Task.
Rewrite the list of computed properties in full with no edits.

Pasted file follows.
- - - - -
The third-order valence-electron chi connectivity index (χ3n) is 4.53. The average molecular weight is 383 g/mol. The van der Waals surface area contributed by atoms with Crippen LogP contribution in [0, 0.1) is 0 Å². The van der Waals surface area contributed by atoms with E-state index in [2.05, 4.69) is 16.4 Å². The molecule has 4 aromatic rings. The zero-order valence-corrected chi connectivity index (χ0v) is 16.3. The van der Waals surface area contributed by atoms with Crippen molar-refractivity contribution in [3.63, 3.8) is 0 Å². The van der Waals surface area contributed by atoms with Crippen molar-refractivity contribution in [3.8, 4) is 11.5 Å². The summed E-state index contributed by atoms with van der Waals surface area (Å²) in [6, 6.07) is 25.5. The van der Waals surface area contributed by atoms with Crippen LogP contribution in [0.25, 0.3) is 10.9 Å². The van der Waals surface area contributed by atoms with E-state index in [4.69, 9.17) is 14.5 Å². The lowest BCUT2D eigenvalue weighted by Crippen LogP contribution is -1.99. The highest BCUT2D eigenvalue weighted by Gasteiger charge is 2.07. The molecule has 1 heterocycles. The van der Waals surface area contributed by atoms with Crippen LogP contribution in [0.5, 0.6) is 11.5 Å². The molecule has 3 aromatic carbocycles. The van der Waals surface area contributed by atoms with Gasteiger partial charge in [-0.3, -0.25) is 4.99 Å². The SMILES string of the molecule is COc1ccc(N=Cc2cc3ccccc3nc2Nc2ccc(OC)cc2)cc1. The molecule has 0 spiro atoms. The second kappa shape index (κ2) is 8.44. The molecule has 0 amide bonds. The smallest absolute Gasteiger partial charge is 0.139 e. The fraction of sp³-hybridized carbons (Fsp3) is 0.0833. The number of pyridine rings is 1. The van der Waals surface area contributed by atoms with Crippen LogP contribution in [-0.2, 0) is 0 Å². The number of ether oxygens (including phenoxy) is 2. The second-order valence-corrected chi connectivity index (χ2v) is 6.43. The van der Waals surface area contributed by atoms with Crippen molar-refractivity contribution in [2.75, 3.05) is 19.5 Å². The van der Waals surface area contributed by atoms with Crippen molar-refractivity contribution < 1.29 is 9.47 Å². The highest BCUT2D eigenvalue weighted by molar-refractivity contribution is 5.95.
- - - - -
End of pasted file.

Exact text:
The third-order valence-electron chi connectivity index (χ3n) is 4.53. The average molecular weight is 383 g/mol. The van der Waals surface area contributed by atoms with Crippen LogP contribution in [0, 0.1) is 0 Å². The van der Waals surface area contributed by atoms with E-state index in [2.05, 4.69) is 16.4 Å². The molecule has 4 aromatic rings. The zero-order valence-corrected chi connectivity index (χ0v) is 16.3. The van der Waals surface area contributed by atoms with Crippen molar-refractivity contribution in [3.63, 3.8) is 0 Å². The van der Waals surface area contributed by atoms with Crippen molar-refractivity contribution in [3.8, 4) is 11.5 Å². The summed E-state index contributed by atoms with van der Waals surface area (Å²) in [6, 6.07) is 25.5. The van der Waals surface area contributed by atoms with Crippen LogP contribution in [0.25, 0.3) is 10.9 Å². The van der Waals surface area contributed by atoms with E-state index in [4.69, 9.17) is 14.5 Å². The lowest BCUT2D eigenvalue weighted by Crippen LogP contribution is -1.99. The highest BCUT2D eigenvalue weighted by Gasteiger charge is 2.07. The molecule has 1 heterocycles. The van der Waals surface area contributed by atoms with Crippen LogP contribution in [0.5, 0.6) is 11.5 Å². The molecule has 3 aromatic carbocycles. The van der Waals surface area contributed by atoms with Gasteiger partial charge in [-0.3, -0.25) is 4.99 Å². The SMILES string of the molecule is COc1ccc(N=Cc2cc3ccccc3nc2Nc2ccc(OC)cc2)cc1. The molecule has 0 spiro atoms. The second kappa shape index (κ2) is 8.44. The molecule has 0 amide bonds. The smallest absolute Gasteiger partial charge is 0.139 e. The fraction of sp³-hybridized carbons (Fsp3) is 0.0833. The number of pyridine rings is 1. The van der Waals surface area contributed by atoms with Crippen LogP contribution in [-0.2, 0) is 0 Å². The number of ether oxygens (including phenoxy) is 2. The second-order valence-corrected chi connectivity index (χ2v) is 6.43. The van der Waals surface area contributed by atoms with Crippen molar-refractivity contribution in [2.75, 3.05) is 19.5 Å². The van der Waals surface area contributed by atoms with Crippen molar-refractivity contribution < 1.29 is 9.47 Å². The highest BCUT2D eigenvalue weighted by molar-refractivity contribution is 5.95.